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Blood. 2006 Apr 15;107(8):3045-52. Epub 2005 Dec 29.

Human ICOS deficiency abrogates the germinal center reaction and provides a monogenic model for common variable immunodeficiency.

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Division of Rheumatology and Clinical Immunology, University Hospital, Freiburg, Germany.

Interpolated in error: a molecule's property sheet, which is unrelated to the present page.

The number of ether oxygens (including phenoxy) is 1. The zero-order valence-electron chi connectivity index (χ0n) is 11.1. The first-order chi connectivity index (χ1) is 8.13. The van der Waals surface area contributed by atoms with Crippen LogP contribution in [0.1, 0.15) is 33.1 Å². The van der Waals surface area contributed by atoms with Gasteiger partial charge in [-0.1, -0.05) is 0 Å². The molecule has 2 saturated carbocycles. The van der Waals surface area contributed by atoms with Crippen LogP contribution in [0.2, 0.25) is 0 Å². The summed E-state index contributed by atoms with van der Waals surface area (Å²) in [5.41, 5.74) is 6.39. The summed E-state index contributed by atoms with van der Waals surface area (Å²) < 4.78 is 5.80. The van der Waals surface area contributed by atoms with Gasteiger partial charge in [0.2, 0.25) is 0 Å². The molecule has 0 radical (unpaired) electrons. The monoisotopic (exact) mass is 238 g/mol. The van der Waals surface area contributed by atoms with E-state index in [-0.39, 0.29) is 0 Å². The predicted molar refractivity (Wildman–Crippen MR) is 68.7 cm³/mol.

The homozygous deletion of the inducible costimulator (ICOS), an activation-induced member of the CD28 family on T cells, causes an antibody deficiency syndrome in affected humans. The identification of a total of 9 ICOS-deficient patients revealed that this monogenic disease comprises the full clinical phenotype described for common variable immunodeficiency (CVID), including recurrent bacterial infections, adult as well as childhood onset, splenomegaly, autoimmune phenomena (autoimmune neutropenia), intestinal lymphoid hyperplasia, and malignancy (carcinoma of the vulva). All patients exhibited a profound hypogammaglobulinemia and a disturbed B-cell homeostasis. The severe reduction of class-switched memory B cells resulted from poor germinal center formation in the absence of ICOS. The additional decrease of naive B cells was associated with a partial inhibition of the early B-cell development at the pre-B-I stage. T-cell homeostasis seemed not to be affected, but low IL-10 production by ICOS-deficient T cells may contribute to the disturbed germinal center reaction. Human ICOS deficiency is indistinguishable from CVID and thus serves as a monogenic model for this complex syndrome.

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